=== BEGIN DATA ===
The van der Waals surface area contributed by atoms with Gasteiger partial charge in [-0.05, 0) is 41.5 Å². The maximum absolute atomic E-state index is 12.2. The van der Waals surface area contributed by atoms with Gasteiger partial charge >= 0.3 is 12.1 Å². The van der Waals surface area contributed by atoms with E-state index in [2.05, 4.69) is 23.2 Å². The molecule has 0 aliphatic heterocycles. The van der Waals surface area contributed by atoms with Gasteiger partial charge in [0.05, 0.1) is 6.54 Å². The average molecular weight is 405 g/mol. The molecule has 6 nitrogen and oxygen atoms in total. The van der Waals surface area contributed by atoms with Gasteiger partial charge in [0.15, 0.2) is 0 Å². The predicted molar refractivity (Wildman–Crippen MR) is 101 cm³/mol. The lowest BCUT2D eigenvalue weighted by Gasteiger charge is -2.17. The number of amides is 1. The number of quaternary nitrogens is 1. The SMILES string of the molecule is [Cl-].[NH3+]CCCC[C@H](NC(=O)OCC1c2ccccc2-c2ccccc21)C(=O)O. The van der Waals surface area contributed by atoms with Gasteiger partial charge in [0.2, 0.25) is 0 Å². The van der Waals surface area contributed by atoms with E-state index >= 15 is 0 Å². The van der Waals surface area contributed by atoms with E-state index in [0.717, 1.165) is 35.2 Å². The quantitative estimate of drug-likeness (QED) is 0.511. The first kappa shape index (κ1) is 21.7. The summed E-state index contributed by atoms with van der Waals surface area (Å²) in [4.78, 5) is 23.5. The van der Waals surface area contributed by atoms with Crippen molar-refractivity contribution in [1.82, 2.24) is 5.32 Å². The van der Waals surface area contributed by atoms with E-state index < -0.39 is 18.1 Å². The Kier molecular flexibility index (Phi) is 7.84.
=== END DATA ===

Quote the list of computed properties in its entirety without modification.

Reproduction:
The van der Waals surface area contributed by atoms with Gasteiger partial charge in [-0.05, 0) is 41.5 Å². The maximum absolute atomic E-state index is 12.2. The van der Waals surface area contributed by atoms with Gasteiger partial charge >= 0.3 is 12.1 Å². The van der Waals surface area contributed by atoms with E-state index in [2.05, 4.69) is 23.2 Å². The molecule has 0 aliphatic heterocycles. The van der Waals surface area contributed by atoms with Gasteiger partial charge in [0.05, 0.1) is 6.54 Å². The average molecular weight is 405 g/mol. The molecule has 6 nitrogen and oxygen atoms in total. The van der Waals surface area contributed by atoms with Gasteiger partial charge in [0.15, 0.2) is 0 Å². The predicted molar refractivity (Wildman–Crippen MR) is 101 cm³/mol. The lowest BCUT2D eigenvalue weighted by Gasteiger charge is -2.17. The number of amides is 1. The number of quaternary nitrogens is 1. The SMILES string of the molecule is [Cl-].[NH3+]CCCC[C@H](NC(=O)OCC1c2ccccc2-c2ccccc21)C(=O)O. The van der Waals surface area contributed by atoms with Gasteiger partial charge in [0.2, 0.25) is 0 Å². The van der Waals surface area contributed by atoms with E-state index >= 15 is 0 Å². The van der Waals surface area contributed by atoms with E-state index in [0.717, 1.165) is 35.2 Å². The quantitative estimate of drug-likeness (QED) is 0.511. The first kappa shape index (κ1) is 21.7. The summed E-state index contributed by atoms with van der Waals surface area (Å²) in [4.78, 5) is 23.5. The van der Waals surface area contributed by atoms with Crippen molar-refractivity contribution in [1.82, 2.24) is 5.32 Å². The van der Waals surface area contributed by atoms with E-state index < -0.39 is 18.1 Å². The Kier molecular flexibility index (Phi) is 7.84.